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Broadleaf Weeds and Red Thread in Turf

Posted on July 2nd, 2019
Dr. Kevin W. Frank
Michigan State University
Thanks for your continued support of the MSU Turf Team and the Michigan Turfgrass Foundation. As summer finally gets rolling with warmer temperatures we’re already starting to prepare for the Michigan State Field Day on August. 14 at the Hancock Turfgrass Research Center. There will be morning research tours and afternoon diagnostic walks and tours. REGISTER now to ensure your spot.

Pesky Broadleaf Weeds Flowering in Turf

The trifecta of common trifoliate broadleaf weeds Black medic (Medicago lupulina), white clover (Trifolium repens) and yellow woodsorrel (Oxalis stricta) are all currently flowering and infesting turf. Black medic and white clover are commonly found growing on low fertility, low maintenance sites such as roadsides, boulevards, neglected home lawns and, in some cases, golf course rough. Black medic and clover are very competitive in low fertility sites because they host rhizobacteria that fix atmospheric nitrogen into plant available nitrogen.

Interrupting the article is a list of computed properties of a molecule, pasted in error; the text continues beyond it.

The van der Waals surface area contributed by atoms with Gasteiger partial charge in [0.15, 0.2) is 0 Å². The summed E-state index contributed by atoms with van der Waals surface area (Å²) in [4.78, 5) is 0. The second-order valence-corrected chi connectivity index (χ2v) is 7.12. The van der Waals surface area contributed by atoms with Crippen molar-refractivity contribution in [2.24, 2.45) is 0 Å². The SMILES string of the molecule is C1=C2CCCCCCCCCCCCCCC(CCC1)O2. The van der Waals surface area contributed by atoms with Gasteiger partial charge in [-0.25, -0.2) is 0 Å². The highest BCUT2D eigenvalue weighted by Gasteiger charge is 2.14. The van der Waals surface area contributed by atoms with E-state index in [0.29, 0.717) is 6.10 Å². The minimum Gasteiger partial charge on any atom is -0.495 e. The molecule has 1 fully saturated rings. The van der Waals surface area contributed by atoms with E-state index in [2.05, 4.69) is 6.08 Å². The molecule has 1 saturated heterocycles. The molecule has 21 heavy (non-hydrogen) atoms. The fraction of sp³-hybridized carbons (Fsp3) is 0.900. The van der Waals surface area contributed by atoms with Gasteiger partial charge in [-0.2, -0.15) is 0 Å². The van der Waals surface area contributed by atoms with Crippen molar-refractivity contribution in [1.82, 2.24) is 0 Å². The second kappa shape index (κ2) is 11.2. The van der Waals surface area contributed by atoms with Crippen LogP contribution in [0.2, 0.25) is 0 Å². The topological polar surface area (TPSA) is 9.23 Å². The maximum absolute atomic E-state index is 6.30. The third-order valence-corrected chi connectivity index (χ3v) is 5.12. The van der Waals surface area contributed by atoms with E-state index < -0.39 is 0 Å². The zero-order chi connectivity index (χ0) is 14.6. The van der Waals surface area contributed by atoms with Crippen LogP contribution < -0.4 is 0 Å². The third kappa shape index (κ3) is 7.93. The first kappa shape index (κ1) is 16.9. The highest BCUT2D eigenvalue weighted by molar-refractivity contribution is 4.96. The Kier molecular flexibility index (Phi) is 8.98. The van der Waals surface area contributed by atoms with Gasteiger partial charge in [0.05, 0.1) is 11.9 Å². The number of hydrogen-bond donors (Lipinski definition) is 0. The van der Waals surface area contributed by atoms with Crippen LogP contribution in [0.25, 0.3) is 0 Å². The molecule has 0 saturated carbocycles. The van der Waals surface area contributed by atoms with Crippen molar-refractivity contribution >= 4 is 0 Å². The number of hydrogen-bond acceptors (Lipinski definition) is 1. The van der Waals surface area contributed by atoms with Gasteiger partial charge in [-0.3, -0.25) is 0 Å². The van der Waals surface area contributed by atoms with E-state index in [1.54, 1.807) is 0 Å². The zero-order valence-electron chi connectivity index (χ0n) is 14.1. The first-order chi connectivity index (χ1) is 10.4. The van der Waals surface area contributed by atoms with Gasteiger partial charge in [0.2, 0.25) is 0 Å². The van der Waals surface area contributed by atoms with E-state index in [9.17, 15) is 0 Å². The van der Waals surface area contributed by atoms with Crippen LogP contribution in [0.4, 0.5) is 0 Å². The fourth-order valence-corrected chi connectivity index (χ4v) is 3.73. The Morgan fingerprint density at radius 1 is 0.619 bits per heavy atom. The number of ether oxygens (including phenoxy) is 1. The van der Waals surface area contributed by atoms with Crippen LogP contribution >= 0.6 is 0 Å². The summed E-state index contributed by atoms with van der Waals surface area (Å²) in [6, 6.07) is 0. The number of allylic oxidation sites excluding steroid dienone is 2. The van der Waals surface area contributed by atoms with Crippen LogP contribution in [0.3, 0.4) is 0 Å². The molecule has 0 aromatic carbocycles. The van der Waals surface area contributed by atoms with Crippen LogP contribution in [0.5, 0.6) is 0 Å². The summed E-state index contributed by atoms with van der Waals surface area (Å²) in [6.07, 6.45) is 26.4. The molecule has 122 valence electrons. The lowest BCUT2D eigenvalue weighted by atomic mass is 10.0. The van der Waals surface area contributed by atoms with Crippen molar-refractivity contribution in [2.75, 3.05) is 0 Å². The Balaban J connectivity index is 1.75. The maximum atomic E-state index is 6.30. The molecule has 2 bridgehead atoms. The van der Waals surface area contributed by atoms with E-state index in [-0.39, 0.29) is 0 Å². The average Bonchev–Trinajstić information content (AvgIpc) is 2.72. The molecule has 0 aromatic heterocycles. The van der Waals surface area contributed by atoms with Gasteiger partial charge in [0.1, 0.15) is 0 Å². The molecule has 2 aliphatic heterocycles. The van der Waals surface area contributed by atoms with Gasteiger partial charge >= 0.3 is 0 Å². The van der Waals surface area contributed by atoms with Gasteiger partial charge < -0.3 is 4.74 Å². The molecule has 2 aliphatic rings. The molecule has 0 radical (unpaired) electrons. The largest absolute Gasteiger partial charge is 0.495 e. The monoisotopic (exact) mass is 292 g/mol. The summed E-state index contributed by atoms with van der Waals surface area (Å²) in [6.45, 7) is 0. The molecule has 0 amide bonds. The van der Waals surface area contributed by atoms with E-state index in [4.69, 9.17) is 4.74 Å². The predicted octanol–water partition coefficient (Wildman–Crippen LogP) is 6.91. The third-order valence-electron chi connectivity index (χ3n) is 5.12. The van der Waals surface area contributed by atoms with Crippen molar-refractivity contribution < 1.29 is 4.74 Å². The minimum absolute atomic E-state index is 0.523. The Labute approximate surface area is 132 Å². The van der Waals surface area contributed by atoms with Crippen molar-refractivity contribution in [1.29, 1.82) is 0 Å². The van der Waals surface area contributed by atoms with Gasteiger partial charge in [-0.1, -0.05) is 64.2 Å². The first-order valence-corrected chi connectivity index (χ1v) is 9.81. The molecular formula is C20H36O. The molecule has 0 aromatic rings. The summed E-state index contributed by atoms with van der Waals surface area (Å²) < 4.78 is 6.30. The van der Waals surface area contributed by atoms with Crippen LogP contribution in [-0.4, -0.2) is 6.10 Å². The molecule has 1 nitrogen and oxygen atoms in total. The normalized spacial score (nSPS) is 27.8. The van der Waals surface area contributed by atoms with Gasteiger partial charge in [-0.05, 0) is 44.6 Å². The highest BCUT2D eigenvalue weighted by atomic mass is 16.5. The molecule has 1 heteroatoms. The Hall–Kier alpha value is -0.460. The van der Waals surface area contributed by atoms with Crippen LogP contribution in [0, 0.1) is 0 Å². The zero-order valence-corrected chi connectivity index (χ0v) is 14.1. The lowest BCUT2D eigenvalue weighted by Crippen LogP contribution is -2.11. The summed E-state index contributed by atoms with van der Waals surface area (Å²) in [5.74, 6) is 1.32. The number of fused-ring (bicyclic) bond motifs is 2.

The entire article can be viewed at https://www.canr.msu.edu/news/pesky_broadleaf_weeds_flowering_in_turf

Red Thread

The frequent rains this year have not only resulted in mowing challenges, but have also resulted in some turf areas in need of nutrition. Not surprisingly, Michigan State University Extension has received reports of red thread (Laetisaria fuciformison) on lawns and landscape turf areas for several weeks now. 

It seems that every year we observe red thread on lawns or golf course roughs and often the outbreak follows the seedhead production period when the plant is probably looking for a little extra nutrition. The common lawn mix turfgrasses Kentucky bluegrass, perennial ryegrass and fine fescue are all susceptible, with perennial ryegrass being particularly susceptible.

The entire article can be viewed at https://www.canr.msu.edu/news/pinkish_red_strands_in_grass_could_be_red_thread

Dr. Frank’s work is funded in part by MSU’s AgBioResearch.

This article was published by Michigan State University Extension. For more information, visit http://www.msue.msu.edu. To have a digest of information delivered straight to your email inbox, visit http://www.msue.msu.edu/newsletters. To contact an expert in your area, visit http://expert.msue.msu.edu, or call 888-MSUE4MI (888-678-3464).

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